Learning Disabilities: Creating a Crossroad for Students with this Hidden Disability NACADA 30Th National Conference On Academic Advising Indianapolis, Indiana October 18-21, 2006 Presented by: Karen L. Wold, M.S.Ed. Learning Disabilities Specialist, DRES, UIUC & Carrie A. Mulvaney, M.S. Ed. Academic Advisor, LAS General Curriculum, UIUC
UIUC 2005-2006 Disability Statistics – Registered Students with DRES • 947 registered students with a disability • 176/947 students with a diagnosed Learning Disability
Impact on Advising • Beliefs values, religion • Educational Values first generation college students, rural vs. urban • Social Life socioeconomic status, work ethics • Communication Styles/Barriers non-verbal cues, body language, ESL • Culture role of the family • Disabilities role of the family
Definition of Learning Disability • A learning disability is not a disease, so there is no "cure." • Often termed "hidden" or "invisible" disabilities -- are actually a diverse group of neurobiological characteristics that are developmental in nature. • Learning disabilities affect the way people store, process, or produce information. Learning disabilities is a general term that refers to a heterogeneous group of disorders manifested by significant difficulties in the acquisition and use of listening, speaking, reading, writing, reasoning or mathematical abilities.
Definition (con’t) • These disorders are intrinsic to the individual, presumed to be due to central nervous system dysfunction, and may occur across the life span. Problems in self-regulatory behaviors, social perception and social interaction may exist with learning disabilities but do not by themselves constitute a learning disability. • Although learning disabilities may occur concomitantly with other handicapping conditions (for example, sensory impairment, mental retardation, serious emotional disturbance) or with extrinsic influences (such as cultural differences, insufficient or inappropriate instruction), they are not the result of those conditions or influences.
Characteristics of a Verbal Learning Disability • Problems with language (reading and writing) usually excels in math • Problems with auditory processing • Needs academic strategy instruction • Socially savvy and adept – “Joe Cool” • Usually able to compensate for difficulties and developed coping skills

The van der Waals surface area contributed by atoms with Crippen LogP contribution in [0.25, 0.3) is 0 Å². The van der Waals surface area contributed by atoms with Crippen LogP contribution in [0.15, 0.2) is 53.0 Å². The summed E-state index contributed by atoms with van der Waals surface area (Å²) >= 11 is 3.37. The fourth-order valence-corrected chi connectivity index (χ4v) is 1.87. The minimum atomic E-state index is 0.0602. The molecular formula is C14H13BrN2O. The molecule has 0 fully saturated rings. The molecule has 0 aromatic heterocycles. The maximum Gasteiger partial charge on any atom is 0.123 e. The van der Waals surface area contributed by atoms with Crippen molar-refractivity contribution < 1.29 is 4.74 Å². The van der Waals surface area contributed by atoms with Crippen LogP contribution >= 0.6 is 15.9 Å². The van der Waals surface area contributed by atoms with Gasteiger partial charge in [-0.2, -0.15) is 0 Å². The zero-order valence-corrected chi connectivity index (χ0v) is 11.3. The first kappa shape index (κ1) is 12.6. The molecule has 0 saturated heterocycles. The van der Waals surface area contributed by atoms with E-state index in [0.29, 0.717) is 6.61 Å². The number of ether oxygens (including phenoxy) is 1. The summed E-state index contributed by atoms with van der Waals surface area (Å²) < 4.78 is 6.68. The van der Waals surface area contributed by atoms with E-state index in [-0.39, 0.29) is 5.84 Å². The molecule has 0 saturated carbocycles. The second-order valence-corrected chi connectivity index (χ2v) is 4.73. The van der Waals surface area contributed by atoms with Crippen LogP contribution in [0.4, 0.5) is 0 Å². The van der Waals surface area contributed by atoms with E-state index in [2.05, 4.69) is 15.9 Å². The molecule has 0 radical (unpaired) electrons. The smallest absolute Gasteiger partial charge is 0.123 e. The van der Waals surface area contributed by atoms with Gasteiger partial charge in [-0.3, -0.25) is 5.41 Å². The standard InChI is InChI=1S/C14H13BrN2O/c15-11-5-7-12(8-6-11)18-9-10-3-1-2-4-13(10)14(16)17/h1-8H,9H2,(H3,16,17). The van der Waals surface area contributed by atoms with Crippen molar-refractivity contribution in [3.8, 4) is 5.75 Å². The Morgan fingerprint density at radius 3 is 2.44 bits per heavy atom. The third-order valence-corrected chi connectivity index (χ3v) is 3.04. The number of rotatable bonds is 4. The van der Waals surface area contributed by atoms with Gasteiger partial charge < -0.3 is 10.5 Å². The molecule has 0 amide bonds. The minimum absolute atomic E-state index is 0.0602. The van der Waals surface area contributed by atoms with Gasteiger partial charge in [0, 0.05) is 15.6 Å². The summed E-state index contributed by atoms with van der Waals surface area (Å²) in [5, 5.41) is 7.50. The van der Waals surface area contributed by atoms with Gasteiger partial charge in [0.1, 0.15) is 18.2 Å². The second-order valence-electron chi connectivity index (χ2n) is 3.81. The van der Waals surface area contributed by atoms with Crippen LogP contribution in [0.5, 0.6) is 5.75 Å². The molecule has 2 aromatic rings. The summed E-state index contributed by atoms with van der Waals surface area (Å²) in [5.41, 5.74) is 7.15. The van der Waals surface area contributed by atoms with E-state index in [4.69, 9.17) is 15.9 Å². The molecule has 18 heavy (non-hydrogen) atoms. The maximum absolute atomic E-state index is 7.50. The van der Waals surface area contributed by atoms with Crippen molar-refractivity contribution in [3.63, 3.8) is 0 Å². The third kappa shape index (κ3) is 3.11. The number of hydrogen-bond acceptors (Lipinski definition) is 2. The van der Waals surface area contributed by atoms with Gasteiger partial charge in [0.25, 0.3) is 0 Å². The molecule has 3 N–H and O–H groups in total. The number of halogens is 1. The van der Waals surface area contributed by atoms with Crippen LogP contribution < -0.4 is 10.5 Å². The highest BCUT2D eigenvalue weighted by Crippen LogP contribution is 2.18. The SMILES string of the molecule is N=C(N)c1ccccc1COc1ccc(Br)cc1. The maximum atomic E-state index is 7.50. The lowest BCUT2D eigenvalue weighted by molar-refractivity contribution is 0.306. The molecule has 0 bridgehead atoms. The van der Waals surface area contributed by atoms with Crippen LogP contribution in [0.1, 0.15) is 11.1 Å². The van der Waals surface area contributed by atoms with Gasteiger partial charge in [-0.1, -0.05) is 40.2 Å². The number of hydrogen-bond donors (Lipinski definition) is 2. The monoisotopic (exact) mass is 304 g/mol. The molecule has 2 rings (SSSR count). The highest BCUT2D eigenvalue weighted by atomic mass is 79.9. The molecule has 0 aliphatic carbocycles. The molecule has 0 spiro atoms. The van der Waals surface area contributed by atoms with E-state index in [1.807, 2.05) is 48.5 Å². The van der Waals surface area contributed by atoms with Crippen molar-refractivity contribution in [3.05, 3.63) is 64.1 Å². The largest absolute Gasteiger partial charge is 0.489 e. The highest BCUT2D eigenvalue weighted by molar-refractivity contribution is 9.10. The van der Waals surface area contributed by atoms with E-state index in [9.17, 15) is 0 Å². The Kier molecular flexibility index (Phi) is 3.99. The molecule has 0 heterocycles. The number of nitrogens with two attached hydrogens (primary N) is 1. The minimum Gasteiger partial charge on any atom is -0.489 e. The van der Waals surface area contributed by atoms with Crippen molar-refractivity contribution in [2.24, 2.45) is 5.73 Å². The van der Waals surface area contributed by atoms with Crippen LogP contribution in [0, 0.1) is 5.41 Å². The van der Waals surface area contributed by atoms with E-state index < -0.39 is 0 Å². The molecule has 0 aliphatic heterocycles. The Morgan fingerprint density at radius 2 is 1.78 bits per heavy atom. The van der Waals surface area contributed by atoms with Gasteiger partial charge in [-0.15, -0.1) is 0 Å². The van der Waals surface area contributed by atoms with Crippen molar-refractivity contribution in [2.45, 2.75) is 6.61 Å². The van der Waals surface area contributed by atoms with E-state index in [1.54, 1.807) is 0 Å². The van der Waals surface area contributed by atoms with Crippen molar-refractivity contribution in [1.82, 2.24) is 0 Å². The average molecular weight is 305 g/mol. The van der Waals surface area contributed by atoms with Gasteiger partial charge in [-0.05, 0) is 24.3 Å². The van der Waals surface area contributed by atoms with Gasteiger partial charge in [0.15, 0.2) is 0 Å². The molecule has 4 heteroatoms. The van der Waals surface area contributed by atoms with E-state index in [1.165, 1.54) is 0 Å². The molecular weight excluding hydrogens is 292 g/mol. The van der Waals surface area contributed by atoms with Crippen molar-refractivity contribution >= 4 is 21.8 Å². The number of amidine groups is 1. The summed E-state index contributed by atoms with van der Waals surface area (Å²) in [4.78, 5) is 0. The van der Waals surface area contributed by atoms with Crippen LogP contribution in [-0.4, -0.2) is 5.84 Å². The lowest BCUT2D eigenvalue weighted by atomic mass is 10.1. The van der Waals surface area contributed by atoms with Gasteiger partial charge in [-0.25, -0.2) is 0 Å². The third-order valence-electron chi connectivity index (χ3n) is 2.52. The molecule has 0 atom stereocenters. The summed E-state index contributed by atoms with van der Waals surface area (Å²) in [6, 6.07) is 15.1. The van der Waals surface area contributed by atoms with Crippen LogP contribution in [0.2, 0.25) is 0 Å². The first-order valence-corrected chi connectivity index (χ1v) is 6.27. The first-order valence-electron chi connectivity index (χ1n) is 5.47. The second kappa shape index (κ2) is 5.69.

Characteristics of a Nonverbal Learning Disability • Visual perception and/or visual memory problems • Problem solving difficulties • Adaptation to new situations • Academic problems in math and sciences • Difficulty in social interaction • DSM IV Learning Disorder Not Otherwise Specified (LD NOS) *Adapted from Byron P. Rourke, Syndrome of Nonverbal Learning Disabilities, 1995.
DRES 1207 S. Oak St. Champaign, IL 61820 (217) 333-1970 (V/TTY) (217) 333-0248 (Fax) 8:30 a.m. to 5 p.m. M – F disability @ uiuc.edu • DRES (Division of Disability Resources and Educational Services) is the office on the UIUC campus that coordinates and provides services for UIUC students with disabilities.
DRES Services • Academic services include, but are not limited to: • Accommodation planning and implementation (note takers, interpreters, testing accommodations) • Text conversion • Priority registration • Substitutions and extensions
DRES Services (cont.) • DRES also provides non-academic services, including: • Transportation • Housing access (incl. Beckwith Hall) • Sports and recreation programs • Co-curricular program and service access • Transition to employment - internships
How to Access DRES Services Two types of students come to DRES for services: • Students with a previously diagnosed disability. • Students with academic/personal concerns who are self-referred or referred by UIUC faculty/staff.
Application Process • Complete Application for Services • Provide documentation of disability according to DRES’ Documentation Requirements • When this process is complete, students are registered with DRES and eligible for DRES services.
Role of the Advisor • Do not ask if the student has a disability • If the student discloses to you, consider: • Not scheduling back to back classes • Not scheduling early classes • Distance between classes • Balance between heavy reading or writing or math classes depending on disability. • You need to keep the information confidential. If the student is registered with DRES, we can talk with you with the student’s permission.
Other Advising Issues • Foreign Language Substitution • University-wide process • Deadlines to get materials to Committee: October 1 and March 1 • Students need to register with DRES, write letter requesting substitution, get letter from Foreign Language Instructor, transcripts and disability documentation from DRES
Math Substitution • Because of wide range of courses available, not exactly like foreign language substitution. • Students can select from variety of courses.
The KEY to Creating a Crossroad for Students with Learning Disabilities • Collaboration with Disability Service Offices Unit liaison, walk-in advising • Collaboration with other campus offices Counseling Center, Bridge Transition programs. SSS/Trio, Athletics, etc… • Professional Development Diversity training, advisor workshops, ILLiAAC
Fears, Concerns…Questions? Comments? • _______________________________ • _______________________________ • _______________________________ • _______________________________ • _______________________________ • _______________________________ • _______________________________ • _______________________________ • _______________________________
Web Sites of Interest DRES:http://www.disability.uiuc.edu Faculty Information Link: http://www.disability.uiuc.edu/page.php?id=3 UIUC Disability Resource Guide: http://www.disability.uiuc.edu/resourceguide Assistive Technology: http://www.disability.uiuc.edu/services/at/ Learning Disabilities: www.ldonline.org www.ldaamerica.org Disabilities and Postsecondary Education: www.ahead.org